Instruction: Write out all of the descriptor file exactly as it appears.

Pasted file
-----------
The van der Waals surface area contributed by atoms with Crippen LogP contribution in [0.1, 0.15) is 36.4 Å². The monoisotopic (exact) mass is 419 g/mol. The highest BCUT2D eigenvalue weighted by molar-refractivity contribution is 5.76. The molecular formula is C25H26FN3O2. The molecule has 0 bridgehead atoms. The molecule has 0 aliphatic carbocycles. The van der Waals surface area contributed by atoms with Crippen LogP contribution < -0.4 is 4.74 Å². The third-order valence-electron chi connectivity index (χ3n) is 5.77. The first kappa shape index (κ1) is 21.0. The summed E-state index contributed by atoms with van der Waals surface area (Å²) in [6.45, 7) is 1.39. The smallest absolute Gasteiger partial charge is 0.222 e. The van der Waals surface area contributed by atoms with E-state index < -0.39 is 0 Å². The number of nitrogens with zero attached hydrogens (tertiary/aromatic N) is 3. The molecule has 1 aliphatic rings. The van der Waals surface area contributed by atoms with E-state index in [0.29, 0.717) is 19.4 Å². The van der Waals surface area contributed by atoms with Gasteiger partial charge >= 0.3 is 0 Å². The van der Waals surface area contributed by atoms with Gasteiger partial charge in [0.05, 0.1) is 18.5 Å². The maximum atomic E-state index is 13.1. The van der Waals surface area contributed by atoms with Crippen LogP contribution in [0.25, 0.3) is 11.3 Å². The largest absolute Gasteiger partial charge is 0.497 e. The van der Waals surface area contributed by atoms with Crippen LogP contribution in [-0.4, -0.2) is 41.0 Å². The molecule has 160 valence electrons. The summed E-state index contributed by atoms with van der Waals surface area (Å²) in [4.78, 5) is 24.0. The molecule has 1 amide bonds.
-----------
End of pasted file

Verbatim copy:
The van der Waals surface area contributed by atoms with Crippen LogP contribution in [0.1, 0.15) is 36.4 Å². The monoisotopic (exact) mass is 419 g/mol. The highest BCUT2D eigenvalue weighted by molar-refractivity contribution is 5.76. The molecular formula is C25H26FN3O2. The molecule has 0 bridgehead atoms. The molecule has 0 aliphatic carbocycles. The van der Waals surface area contributed by atoms with Crippen LogP contribution < -0.4 is 4.74 Å². The third-order valence-electron chi connectivity index (χ3n) is 5.77. The first kappa shape index (κ1) is 21.0. The summed E-state index contributed by atoms with van der Waals surface area (Å²) in [6.45, 7) is 1.39. The smallest absolute Gasteiger partial charge is 0.222 e. The van der Waals surface area contributed by atoms with E-state index < -0.39 is 0 Å². The number of nitrogens with zero attached hydrogens (tertiary/aromatic N) is 3. The molecule has 1 aliphatic rings. The van der Waals surface area contributed by atoms with E-state index in [0.29, 0.717) is 19.4 Å². The van der Waals surface area contributed by atoms with Gasteiger partial charge >= 0.3 is 0 Å². The van der Waals surface area contributed by atoms with Gasteiger partial charge in [0.05, 0.1) is 18.5 Å². The maximum atomic E-state index is 13.1. The van der Waals surface area contributed by atoms with Crippen LogP contribution in [0.25, 0.3) is 11.3 Å². The largest absolute Gasteiger partial charge is 0.497 e. The van der Waals surface area contributed by atoms with Crippen LogP contribution in [-0.4, -0.2) is 41.0 Å². The molecule has 160 valence electrons. The summed E-state index contributed by atoms with van der Waals surface area (Å²) in [4.78, 5) is 24.0. The molecule has 1 amide bonds.